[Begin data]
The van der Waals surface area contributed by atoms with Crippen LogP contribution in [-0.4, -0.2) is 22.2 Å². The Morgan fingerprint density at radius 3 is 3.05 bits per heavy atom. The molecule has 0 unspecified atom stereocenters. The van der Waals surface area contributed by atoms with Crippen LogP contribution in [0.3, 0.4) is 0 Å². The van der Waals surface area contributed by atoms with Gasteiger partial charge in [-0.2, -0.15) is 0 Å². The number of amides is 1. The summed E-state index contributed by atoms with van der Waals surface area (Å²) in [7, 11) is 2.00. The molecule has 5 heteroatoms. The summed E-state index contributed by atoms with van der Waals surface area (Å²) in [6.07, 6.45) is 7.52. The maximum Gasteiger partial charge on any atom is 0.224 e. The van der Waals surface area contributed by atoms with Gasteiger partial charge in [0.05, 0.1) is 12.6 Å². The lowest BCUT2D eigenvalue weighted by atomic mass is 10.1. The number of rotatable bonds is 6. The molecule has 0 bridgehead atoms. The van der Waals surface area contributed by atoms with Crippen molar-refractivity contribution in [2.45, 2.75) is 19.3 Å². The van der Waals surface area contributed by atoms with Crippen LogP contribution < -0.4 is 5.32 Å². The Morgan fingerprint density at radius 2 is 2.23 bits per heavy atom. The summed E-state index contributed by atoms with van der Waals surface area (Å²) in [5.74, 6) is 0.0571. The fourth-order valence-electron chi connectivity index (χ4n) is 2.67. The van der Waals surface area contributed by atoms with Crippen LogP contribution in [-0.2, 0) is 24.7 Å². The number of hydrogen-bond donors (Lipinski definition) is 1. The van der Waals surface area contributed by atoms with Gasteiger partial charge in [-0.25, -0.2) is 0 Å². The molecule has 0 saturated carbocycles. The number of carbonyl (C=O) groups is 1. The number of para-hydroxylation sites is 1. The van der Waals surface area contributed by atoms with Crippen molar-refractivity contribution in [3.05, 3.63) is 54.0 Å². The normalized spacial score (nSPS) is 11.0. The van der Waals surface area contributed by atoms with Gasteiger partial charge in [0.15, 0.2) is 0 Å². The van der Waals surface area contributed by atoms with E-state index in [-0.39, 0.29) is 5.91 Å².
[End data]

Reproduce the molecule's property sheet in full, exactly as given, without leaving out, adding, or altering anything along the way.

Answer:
The van der Waals surface area contributed by atoms with Crippen LogP contribution in [-0.4, -0.2) is 22.2 Å². The Morgan fingerprint density at radius 3 is 3.05 bits per heavy atom. The molecule has 0 unspecified atom stereocenters. The van der Waals surface area contributed by atoms with Crippen LogP contribution in [0.3, 0.4) is 0 Å². The van der Waals surface area contributed by atoms with Gasteiger partial charge in [-0.2, -0.15) is 0 Å². The number of amides is 1. The summed E-state index contributed by atoms with van der Waals surface area (Å²) in [7, 11) is 2.00. The molecule has 5 heteroatoms. The summed E-state index contributed by atoms with van der Waals surface area (Å²) in [6.07, 6.45) is 7.52. The maximum Gasteiger partial charge on any atom is 0.224 e. The van der Waals surface area contributed by atoms with Gasteiger partial charge in [0.05, 0.1) is 12.6 Å². The lowest BCUT2D eigenvalue weighted by atomic mass is 10.1. The number of rotatable bonds is 6. The molecule has 0 bridgehead atoms. The van der Waals surface area contributed by atoms with Crippen molar-refractivity contribution in [2.45, 2.75) is 19.3 Å². The van der Waals surface area contributed by atoms with Crippen LogP contribution < -0.4 is 5.32 Å². The Morgan fingerprint density at radius 2 is 2.23 bits per heavy atom. The summed E-state index contributed by atoms with van der Waals surface area (Å²) in [5.74, 6) is 0.0571. The fourth-order valence-electron chi connectivity index (χ4n) is 2.67. The van der Waals surface area contributed by atoms with Crippen LogP contribution in [-0.2, 0) is 24.7 Å². The number of hydrogen-bond donors (Lipinski definition) is 1. The van der Waals surface area contributed by atoms with Gasteiger partial charge in [-0.25, -0.2) is 0 Å². The molecule has 0 saturated carbocycles. The number of carbonyl (C=O) groups is 1. The number of para-hydroxylation sites is 1. The van der Waals surface area contributed by atoms with Crippen molar-refractivity contribution in [3.05, 3.63) is 54.0 Å². The normalized spacial score (nSPS) is 11.0. The van der Waals surface area contributed by atoms with Gasteiger partial charge in [0.15, 0.2) is 0 Å². The van der Waals surface area contributed by atoms with E-state index in [-0.39, 0.29) is 5.91 Å².